As in <i>Symbiopsychotaxiplasm: Take One</i> (1968), I am in the imperative need to make a dissected analysis of the film in so-called Levels of reality and meta-reality to uncover both the real-life aspects from the cinematic medium and the moral subtext hidden within (if you paid close attention, I already gave you the heads-up of three levels by now). In the tradition of Kiarostami's masterpiece <i>Close-Up</i> (1990), Iranian master Mohsen Makhmalbaf constructs a semiautobiographical meta-commentary account of his real life experience (kill some neurons). Why, then, to use a <b>fictionalized real account</b> rather than a <b>real-life, documented account</b> about a <b>real-life</b> event? In my humble opinion, Makhmalbaf also wants to explore, similarly to Kiarostami but with different priorities, the power of cinema in order to make amends about a criminal act committed in what, maybe, he is self-justifying it as a "moment of innocence". <b>Level 1: Real life.-</b> When Makhmalbaf was a teenager, he stabbed a policeman at a protest rally. This is the whole subtext, but not the main plot of the film, and therefore is visually unavailable to the viewer. <b>Level 2: Extremely brief documentary fragments.-</b> These fragments are represented by the clapperboard which, in tradition, are used to synchronize picture and sound. In this case, they introduce the film, and are meant to synchronize fiction with reality. <b>Level 3: The dramatized film that we see.-</b> The plot opens 20 years after the Level 1 real-life event, with an aged policeman looking for the house of the real-life director Mohsen Makhmalbaf to call on an old debt. The policeman was knifed by Makhmalbaf, but the director was sent to prison. Makhmalbaf had also promised to put the policeman in a film documenting the events in an attempt to make amends. After the visit, Makhmalbaf is inspired to make a film, but hires different crews and actors to recreate the scene in the <b>real-life</b> crime scene of Level 1. <b>Level 4: The dramatized shooting of the crime scene.-</b> The level featuring the most iconic scene of <b>Level 3</b>, which is the main level this review is really about, presents some hypnotic imagery and score to evoke in the viewer feelings of unease, nostalgia and even self-reflection (read immediately below). <b>Level 5: The actual making of this film.-</b> All feature films, by definition, have this level. This is a compliment to Level 1, and it refers to the director making this film, and even directing himself. We do not see this level inside the film; it is necessary to resort to behind-the-scenes footage. Level 3 is the most important level cinematically speaking, while Level 4 is the most important level morally speaking, because <i>A Moment of Innocence</i> is the real-life attempt by the director to make amends with himself in real-life (Level 1), immortalizing it with Level 3; ergo, Level 4 is his "Level-1" exercise of self-reflection. In this attempt of self-reflection, he adds a twist to Level 3: the perspective of the director is different than that of the policeman. According to the policeman, the story was really about his love for a pretty young girl, purity symbolized by the white flower. From the director's perspective, however, the attack was planned by the director himself along with the girl that the cop saw, because the director and the girl had a humanitarian cause in mind. The remarkable climax of Level 3 shows the policeman's epiphany, leading to a conflict I had never seen in cinema, with its moral implications for all parties involved. In Level 3, Makhmalbaf also plays with identities. If he had attempted to make a documentary, the real-life people would be needed. Perhaps he deemed this as dangerous or insensitive. Therefore, he made a feature film, not a documentary - same reasons why <i>Close-Up</i> is more a film than a documentary, and therefore qualifies as a film because of the undeniable presence of fictionalized representations. With this in hand, he directs, writes and acts in the film, as a master of all Levels, from 1 to 4, but he confesses his lack of expertise in Level 4, because he seems to be suggesting that he hasn't come to terms with himself by the time the film was made. If the film is an apology letter, it is obvious that the sole creation of the film had Makhmalbaf saying sorry to the people involved in the Level 1 event, and probably also trying to forgive himself through a Level 3 immortalization: the power of cinema. So, he is a master of the first three Levels, given that this film is a masterpiece, and he was the perpetrator of the act described in Level 1, but there's some inner damage to be fixed. Conclusion: Level 3 is meant to help Level 4, which will definitely make Level 1 easier to digest personally. This purpose offers Level 2 as an evidence. Thank God for Level 5. No wonder why the shooting of Level 4 has different technical qualities and cinematography, already described, than Level 3, where the tracking shots are more documentary-like, symmetric and sometimes static, rather than haunting and POV-like. 97/100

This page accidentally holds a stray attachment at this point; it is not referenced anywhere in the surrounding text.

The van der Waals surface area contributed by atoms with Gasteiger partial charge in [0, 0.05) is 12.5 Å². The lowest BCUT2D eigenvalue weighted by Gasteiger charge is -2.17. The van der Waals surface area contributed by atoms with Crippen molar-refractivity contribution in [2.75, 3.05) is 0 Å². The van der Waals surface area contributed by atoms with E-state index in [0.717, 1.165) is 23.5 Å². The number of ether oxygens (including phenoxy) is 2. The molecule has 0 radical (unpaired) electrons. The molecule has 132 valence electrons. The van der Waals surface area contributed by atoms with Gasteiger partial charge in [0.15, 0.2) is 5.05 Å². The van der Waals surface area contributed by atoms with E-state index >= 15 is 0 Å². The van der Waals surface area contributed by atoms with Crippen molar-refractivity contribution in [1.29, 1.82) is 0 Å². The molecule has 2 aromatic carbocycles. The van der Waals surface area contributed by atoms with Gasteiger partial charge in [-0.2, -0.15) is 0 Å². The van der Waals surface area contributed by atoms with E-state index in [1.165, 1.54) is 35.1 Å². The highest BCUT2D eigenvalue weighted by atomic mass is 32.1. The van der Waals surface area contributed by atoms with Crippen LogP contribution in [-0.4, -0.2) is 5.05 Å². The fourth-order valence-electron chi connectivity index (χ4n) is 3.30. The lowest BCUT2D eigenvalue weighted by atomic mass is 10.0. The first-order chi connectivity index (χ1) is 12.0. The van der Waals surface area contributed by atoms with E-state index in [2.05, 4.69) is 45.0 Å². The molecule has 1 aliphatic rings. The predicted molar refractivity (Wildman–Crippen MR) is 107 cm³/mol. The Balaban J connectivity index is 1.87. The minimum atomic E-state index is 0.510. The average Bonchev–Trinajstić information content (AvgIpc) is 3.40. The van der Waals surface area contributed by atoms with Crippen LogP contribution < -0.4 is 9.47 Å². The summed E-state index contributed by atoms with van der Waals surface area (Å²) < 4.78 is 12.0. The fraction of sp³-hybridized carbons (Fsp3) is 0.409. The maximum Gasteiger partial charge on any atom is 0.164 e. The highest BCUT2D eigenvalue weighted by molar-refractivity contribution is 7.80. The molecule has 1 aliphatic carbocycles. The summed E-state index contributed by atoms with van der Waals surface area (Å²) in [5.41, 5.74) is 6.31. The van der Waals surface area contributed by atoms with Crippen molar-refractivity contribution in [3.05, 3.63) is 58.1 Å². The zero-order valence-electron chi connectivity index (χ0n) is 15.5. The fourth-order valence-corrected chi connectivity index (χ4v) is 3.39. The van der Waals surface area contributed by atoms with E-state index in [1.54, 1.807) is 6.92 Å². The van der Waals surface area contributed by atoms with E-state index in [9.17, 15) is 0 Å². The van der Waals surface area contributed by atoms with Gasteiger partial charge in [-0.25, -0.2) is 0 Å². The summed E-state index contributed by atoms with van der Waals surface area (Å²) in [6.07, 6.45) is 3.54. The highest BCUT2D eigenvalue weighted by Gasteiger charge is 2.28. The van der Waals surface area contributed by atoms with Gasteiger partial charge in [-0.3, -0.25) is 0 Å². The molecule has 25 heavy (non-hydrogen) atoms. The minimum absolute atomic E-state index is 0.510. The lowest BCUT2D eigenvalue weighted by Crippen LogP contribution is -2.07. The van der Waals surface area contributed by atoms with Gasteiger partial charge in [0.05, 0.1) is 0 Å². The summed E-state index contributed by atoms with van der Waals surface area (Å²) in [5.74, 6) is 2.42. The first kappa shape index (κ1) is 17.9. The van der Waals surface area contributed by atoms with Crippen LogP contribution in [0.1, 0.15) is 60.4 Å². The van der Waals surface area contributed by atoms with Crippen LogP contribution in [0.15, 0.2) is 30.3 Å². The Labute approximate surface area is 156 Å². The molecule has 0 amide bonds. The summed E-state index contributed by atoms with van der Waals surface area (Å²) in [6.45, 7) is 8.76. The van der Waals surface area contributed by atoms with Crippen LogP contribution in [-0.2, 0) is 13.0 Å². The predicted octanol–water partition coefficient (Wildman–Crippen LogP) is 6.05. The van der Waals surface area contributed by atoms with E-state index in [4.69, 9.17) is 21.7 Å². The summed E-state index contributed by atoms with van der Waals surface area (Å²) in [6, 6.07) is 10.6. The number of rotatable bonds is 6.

Edgar C Super Reviewer